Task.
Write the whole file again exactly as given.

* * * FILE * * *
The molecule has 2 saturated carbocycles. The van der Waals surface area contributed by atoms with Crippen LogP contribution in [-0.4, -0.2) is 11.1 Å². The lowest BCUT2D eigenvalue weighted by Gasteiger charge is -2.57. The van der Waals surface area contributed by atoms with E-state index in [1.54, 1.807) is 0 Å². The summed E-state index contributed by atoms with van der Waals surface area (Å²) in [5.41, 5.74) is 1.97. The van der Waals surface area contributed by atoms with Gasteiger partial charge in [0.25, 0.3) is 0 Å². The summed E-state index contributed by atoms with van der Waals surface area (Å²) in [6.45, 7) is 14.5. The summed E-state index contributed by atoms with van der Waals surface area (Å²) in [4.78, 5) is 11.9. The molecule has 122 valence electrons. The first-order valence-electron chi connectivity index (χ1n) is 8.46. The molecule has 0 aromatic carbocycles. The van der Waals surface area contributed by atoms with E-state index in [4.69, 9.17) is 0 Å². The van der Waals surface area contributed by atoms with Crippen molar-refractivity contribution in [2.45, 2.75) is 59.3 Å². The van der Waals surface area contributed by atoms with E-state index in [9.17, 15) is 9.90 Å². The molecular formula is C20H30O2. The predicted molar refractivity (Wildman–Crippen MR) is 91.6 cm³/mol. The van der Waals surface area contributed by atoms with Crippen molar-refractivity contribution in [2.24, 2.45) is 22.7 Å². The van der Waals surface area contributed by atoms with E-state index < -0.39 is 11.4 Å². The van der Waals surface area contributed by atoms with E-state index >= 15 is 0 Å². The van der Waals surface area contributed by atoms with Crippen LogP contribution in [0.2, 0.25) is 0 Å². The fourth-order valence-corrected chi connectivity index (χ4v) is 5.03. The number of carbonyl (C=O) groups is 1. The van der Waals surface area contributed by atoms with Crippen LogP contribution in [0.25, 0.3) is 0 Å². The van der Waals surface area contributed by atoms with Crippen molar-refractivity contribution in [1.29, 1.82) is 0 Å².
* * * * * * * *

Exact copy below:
The molecule has 2 saturated carbocycles. The van der Waals surface area contributed by atoms with Crippen LogP contribution in [-0.4, -0.2) is 11.1 Å². The lowest BCUT2D eigenvalue weighted by Gasteiger charge is -2.57. The van der Waals surface area contributed by atoms with E-state index in [1.54, 1.807) is 0 Å². The summed E-state index contributed by atoms with van der Waals surface area (Å²) in [5.41, 5.74) is 1.97. The van der Waals surface area contributed by atoms with Gasteiger partial charge in [0.25, 0.3) is 0 Å². The summed E-state index contributed by atoms with van der Waals surface area (Å²) in [6.45, 7) is 14.5. The summed E-state index contributed by atoms with van der Waals surface area (Å²) in [4.78, 5) is 11.9. The molecule has 122 valence electrons. The first-order valence-electron chi connectivity index (χ1n) is 8.46. The molecule has 0 aromatic carbocycles. The van der Waals surface area contributed by atoms with E-state index in [4.69, 9.17) is 0 Å². The van der Waals surface area contributed by atoms with Crippen molar-refractivity contribution in [2.45, 2.75) is 59.3 Å². The van der Waals surface area contributed by atoms with E-state index in [9.17, 15) is 9.90 Å². The molecular formula is C20H30O2. The predicted molar refractivity (Wildman–Crippen MR) is 91.6 cm³/mol. The van der Waals surface area contributed by atoms with Crippen molar-refractivity contribution in [2.24, 2.45) is 22.7 Å². The van der Waals surface area contributed by atoms with E-state index < -0.39 is 11.4 Å². The van der Waals surface area contributed by atoms with E-state index >= 15 is 0 Å². The van der Waals surface area contributed by atoms with Crippen LogP contribution in [0.2, 0.25) is 0 Å². The fourth-order valence-corrected chi connectivity index (χ4v) is 5.03. The number of carbonyl (C=O) groups is 1. The van der Waals surface area contributed by atoms with Crippen LogP contribution in [0.25, 0.3) is 0 Å². The van der Waals surface area contributed by atoms with Crippen molar-refractivity contribution in [1.29, 1.82) is 0 Å².